Behind the scenes at the pioneering Lancashire construction firm with 111 years of rich history

​Founded in 1909, Wareing Buildings is a fifth-generation, family-owned company which has been around longer than crosswords, public radio, and instant coffee. With over a century of history behind it, this Kirkham-based business has stood the test of time and then some.

Thursday, 29th October 2020, 11:12 am
Wareing Buildings equipment in transit (Credit James Emberton Truck Photography)

A specialist manufacturer and supplier of steel-framed buildings for use across the agricultural, commercial, and - increasingly - industrial sectors, the company makes everything from livestock buildings for use by farmers in Cumbria to industrial buildings in the Falklands. From £600,000 retail units in Burnley to £3m residential units in Lytham, Wareing does it all.

"I used to be a joiner for a tiny family company and I fancied a change," says Richard Benson, 47, who's worked with the company for 13 years. "When I first came to Wareing, some people said it'd just be putting the same buildings up all the time, but I don't think I've ever done two buildings the same and it's very varied, especially on the industrial side of things.

"I run a gang of two to four workers and we do everything from putting the steel up to cladding; being on the front line is great," adds Richard, who's from nearby Wesham. "Coming from a smaller firm, some people said it might feel like I was just another number, but I love working at Wareing.

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Engineer Jason Worledge

"Everybody knows each other's name, it's a family firm, and it's a good place to work with a good atmosphere."

As well as offering a comprehensive plan, design, and build package for more local, North West-based projects, Wareing is also one of the pioneers of 'kit-building', a concept which was sparked by an enquiry from a Cumbrian farmer. With it being too far to travel, Wareing decided to supply the building in kit form so that the farmer could find his own labourers to construct it, which is exactly what he did.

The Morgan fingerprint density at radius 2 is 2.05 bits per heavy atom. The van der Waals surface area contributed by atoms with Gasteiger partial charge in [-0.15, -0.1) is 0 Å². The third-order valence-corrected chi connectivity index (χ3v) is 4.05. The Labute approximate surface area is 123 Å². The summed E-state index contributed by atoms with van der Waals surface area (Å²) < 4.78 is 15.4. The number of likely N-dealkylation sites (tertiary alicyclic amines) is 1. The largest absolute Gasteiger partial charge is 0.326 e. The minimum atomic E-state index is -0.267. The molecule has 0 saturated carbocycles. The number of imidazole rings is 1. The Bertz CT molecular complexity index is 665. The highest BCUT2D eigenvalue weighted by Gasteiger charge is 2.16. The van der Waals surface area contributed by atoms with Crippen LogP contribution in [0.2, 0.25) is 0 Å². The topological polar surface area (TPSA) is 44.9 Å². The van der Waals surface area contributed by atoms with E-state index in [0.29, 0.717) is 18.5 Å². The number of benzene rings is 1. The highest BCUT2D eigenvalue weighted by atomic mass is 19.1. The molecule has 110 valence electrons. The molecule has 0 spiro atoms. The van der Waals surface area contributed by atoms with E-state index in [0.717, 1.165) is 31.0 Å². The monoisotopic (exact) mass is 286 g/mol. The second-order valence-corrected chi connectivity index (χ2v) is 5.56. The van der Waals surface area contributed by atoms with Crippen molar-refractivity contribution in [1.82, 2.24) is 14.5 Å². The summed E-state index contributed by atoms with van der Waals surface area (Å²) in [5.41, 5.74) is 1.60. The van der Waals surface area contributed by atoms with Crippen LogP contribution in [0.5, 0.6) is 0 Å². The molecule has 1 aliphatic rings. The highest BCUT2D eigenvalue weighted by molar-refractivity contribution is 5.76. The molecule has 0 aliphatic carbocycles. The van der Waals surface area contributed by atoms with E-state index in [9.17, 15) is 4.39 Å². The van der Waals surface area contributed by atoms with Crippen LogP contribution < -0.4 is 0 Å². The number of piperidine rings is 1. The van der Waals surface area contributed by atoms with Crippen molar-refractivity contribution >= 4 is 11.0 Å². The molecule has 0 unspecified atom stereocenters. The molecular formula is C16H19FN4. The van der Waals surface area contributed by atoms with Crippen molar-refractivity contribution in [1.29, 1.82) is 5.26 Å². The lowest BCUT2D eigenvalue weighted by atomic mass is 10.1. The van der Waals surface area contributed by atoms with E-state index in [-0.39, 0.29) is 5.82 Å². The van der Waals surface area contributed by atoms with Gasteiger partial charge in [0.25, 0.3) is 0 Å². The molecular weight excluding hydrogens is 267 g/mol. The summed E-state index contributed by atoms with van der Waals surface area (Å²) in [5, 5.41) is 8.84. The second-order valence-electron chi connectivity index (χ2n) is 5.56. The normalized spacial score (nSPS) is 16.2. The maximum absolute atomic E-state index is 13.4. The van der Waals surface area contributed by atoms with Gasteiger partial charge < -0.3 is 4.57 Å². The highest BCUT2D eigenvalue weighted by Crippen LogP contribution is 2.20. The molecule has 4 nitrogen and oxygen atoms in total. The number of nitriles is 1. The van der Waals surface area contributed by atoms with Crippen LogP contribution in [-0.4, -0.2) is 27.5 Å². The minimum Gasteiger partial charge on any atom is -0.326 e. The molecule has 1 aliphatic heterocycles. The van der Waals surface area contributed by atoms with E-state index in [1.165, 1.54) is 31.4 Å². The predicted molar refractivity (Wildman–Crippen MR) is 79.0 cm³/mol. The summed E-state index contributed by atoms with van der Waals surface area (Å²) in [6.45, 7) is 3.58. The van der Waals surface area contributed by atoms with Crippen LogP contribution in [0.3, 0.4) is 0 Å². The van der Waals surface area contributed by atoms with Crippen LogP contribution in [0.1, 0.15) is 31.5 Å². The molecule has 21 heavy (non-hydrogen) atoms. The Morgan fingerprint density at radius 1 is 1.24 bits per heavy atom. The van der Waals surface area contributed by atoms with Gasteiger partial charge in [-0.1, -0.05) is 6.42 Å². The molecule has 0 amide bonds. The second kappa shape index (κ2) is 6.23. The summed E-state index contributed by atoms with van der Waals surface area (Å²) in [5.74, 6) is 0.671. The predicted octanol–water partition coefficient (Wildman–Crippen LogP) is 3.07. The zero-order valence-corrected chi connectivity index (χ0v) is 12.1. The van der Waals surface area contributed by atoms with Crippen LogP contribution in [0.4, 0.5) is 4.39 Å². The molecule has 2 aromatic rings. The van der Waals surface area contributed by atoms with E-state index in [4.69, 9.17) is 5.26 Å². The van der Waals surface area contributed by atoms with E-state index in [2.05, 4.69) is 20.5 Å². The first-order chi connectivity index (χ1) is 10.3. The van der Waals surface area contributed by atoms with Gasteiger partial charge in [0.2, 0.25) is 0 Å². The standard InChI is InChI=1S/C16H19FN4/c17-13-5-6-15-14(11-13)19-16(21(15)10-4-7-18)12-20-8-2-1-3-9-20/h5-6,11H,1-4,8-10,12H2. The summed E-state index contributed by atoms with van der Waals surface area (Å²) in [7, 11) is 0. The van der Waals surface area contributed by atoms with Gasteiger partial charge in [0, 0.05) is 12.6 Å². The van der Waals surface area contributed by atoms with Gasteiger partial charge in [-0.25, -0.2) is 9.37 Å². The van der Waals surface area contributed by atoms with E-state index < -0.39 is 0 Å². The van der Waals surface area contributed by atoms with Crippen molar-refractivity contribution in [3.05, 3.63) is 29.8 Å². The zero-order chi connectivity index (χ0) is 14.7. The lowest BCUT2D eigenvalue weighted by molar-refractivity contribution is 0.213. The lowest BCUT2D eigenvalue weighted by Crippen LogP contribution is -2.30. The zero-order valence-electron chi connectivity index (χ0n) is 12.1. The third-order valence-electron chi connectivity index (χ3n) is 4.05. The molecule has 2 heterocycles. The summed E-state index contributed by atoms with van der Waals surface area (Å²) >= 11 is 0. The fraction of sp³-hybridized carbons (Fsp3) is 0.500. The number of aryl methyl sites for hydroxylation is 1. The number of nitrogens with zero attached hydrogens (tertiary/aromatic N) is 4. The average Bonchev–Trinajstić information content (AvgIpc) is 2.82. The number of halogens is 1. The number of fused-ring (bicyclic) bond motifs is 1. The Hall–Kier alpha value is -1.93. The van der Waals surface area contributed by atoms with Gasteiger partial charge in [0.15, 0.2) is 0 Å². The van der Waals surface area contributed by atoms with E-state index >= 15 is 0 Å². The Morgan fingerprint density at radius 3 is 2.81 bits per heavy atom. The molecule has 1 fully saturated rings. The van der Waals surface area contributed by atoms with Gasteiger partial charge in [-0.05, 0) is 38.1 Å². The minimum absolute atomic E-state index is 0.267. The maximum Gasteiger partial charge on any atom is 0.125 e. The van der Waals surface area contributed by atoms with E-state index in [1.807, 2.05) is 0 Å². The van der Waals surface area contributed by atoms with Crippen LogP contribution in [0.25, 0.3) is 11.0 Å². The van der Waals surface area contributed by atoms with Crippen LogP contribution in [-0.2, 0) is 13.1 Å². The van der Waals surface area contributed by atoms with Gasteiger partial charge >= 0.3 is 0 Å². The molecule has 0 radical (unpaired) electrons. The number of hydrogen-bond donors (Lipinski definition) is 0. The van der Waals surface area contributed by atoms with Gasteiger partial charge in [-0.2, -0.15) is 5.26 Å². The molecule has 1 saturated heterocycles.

The building still stands to this day thanks in no small part to engineers like Jason Worledge.

"I work with a senior engineer to look after the design of the buildings," explains Jason, 27, who joined the company after completing his degree at Dundee University in 2016. "We not only look at the steelwork but the foundation design as well, so we're often involved start to finish on a project and we work closely with clients and architects to make sure we're all going in the right direction.

One of Wareing Buildings' projects.

"I enjoy the varied nature of what we do because we tackle a lot of projects that not a lot of other people are necessarily interested in," adds Jason, who's from Pilling. "During Covid it's been as busy as ever and the work's kept coming in, so we've just adapted to government guidance and carried on. Those who can work from home have been doing so - I'm actually still based from home because my wife is a doctor."

As well as a long and storied history, Wareing also boasts an impressive list of clientele. It has supplied the likes of BAE Systems, Williams Grand Prix Engineering, Ribby Hall, and Huntapac with industrial units and businesses including Coulthurst Poultry, Flavourfresh Salads, and South Lakes Wild Animal Park with agricultural buildings.

But that kit has to get from A to B.

"I deliver the kit buildings and, when we put our own buildings up in Lancashire, I take the steel and the machines out to the gangs," explains David Leil, who's worked in transport for the company for three decades. "It's good that the kids who were around when I started are now virtually running the company, which is great to see.

"It's great that the company has lasted as long as it has because it's a really good firm to work for," adds David, 69, who lives just a couple of miles away from their HQ. "Because people quite often have a second or a third building from us, I like going back to places and seeing what the buildings which I transported out there in the first place look like now.

"All in all, I enjoy the work that I do."

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